Kastalon moved fifty-seven pickle rolls to its facility in Alsip, Illinois, over the first three months of 2008. After March 2008, however, Dent had no further contact with Kastalon about the rolls. In fact, Toll Processing laid Dent off in April 2008, but did not inform Kastalon that Dent had been let go. In October 2008, DeMent called Gus Schempp at Toll Processing regarding the disassembling/reinstallation project. Schempp did not tell DeMent that the project to reinstall the line had been delayed (although it appears that it had been). DeMent also sent Schempp an email asking to be kept informed as to the progress of the reinstallation project; Schempp did not respond.

         Over the next two years, Toll Processing negotiated with various companies, either to set up and run the pickle line, or to sell it. It was not in communication with Kastalon about the line during that period. Kastalon stored the rolls indoors for about two years. At some point, though, Kastalon used a crane to move the rolls from their original location inside the facility to another location inside the facility, which took four to five hours of labor. Later, Kastalon greased and wrapped the rolls before moving them to be stored outside under tarps, which took about ten hours of labor. Kastalon's plant manager testified at his deposition that the condition of the rolls did not change while they were in Kastalon's possession.

         In November or December 2010-some two years after the last contact between the two companies-DeMent contacted Dent and Carlos Monzon (a former Ryerson employee, who was hired by Toll Processing and later laid off). Dent and Monzon informed DeMent that they were unemployed. DeMent did not specifically enquire into the status of the rolls, or inform Dent or Monzon that Kastalon planned to dispose of the rolls. He testified at his deposition that after this conversation, he thought that Toll Processing had gone out of business. He also indicated that he believed that the pickle rolls were in poor condition and had little value.

          Subsequent to the conversation between DeMent, Dent and Monzon, Kastalon concluded that the rolls had been abandoned, had them scrapped by a local recyler and received $6, 380.80. Before scrapping the rolls, Kastalon did not inspect them to determine their condition.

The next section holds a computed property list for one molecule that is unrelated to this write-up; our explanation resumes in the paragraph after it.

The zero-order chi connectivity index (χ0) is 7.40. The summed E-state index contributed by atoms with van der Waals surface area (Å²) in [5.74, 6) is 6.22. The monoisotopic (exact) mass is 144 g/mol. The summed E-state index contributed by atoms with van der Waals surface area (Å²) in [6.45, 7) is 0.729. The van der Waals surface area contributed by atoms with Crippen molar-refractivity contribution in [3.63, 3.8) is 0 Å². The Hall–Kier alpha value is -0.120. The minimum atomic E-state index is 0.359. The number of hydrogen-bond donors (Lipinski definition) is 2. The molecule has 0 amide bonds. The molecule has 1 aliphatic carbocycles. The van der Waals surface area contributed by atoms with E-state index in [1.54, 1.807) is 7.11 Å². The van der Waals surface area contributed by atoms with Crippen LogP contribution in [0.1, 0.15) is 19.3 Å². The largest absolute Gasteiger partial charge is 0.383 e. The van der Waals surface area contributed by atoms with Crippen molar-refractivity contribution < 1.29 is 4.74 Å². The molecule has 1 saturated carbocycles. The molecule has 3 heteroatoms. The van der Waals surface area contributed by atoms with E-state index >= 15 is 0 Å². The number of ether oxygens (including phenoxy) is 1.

In June 2011, Toll Processing believed that it was close to finalizing arrangements to reinstall the pickle line, which would call for repair and refurbishment of the rolls. Schempp called DeMent to request a price quote for reconditioning the rolls so they could be put into service. DeMent informed Schempp that the rolls had been scrapped. Toll Processing obtained quotes for replacement rolls, the lowest of which was $311, 750, plus $104, 905 for roll covers (apparently a quote from Kastalon), for a total replacement cost of $416, 695. Toll Processing never issued a purchase order to Kastalon to refurbish the rolls.

         Toll Processing filed a three-count complaint pleading claims for conversion, negligence and breach of contract. The parties each moved for summary judgment. The district court granted summary judgment in favor of Kastalon and against Toll Processing as to each of Toll Processing's claims.

         II. Analysis

         We review the district court's grant of summary judgment de novo. Boss v. Castro, 816 F.3d 910, 916 (7th Cir. 2016). Summary judgment is appropriate "if the movant shows that there is no genuine dispute as to any material fact and the movant is entitled to judgment as a matter of law." Fed.R.Civ.P. 56(a); see also, Celotex Corp. v. Catrett, 477 U.S. 317, 322-23 (1986). The parties agree that Illinois substantive law applies to the state law claims.

          A ...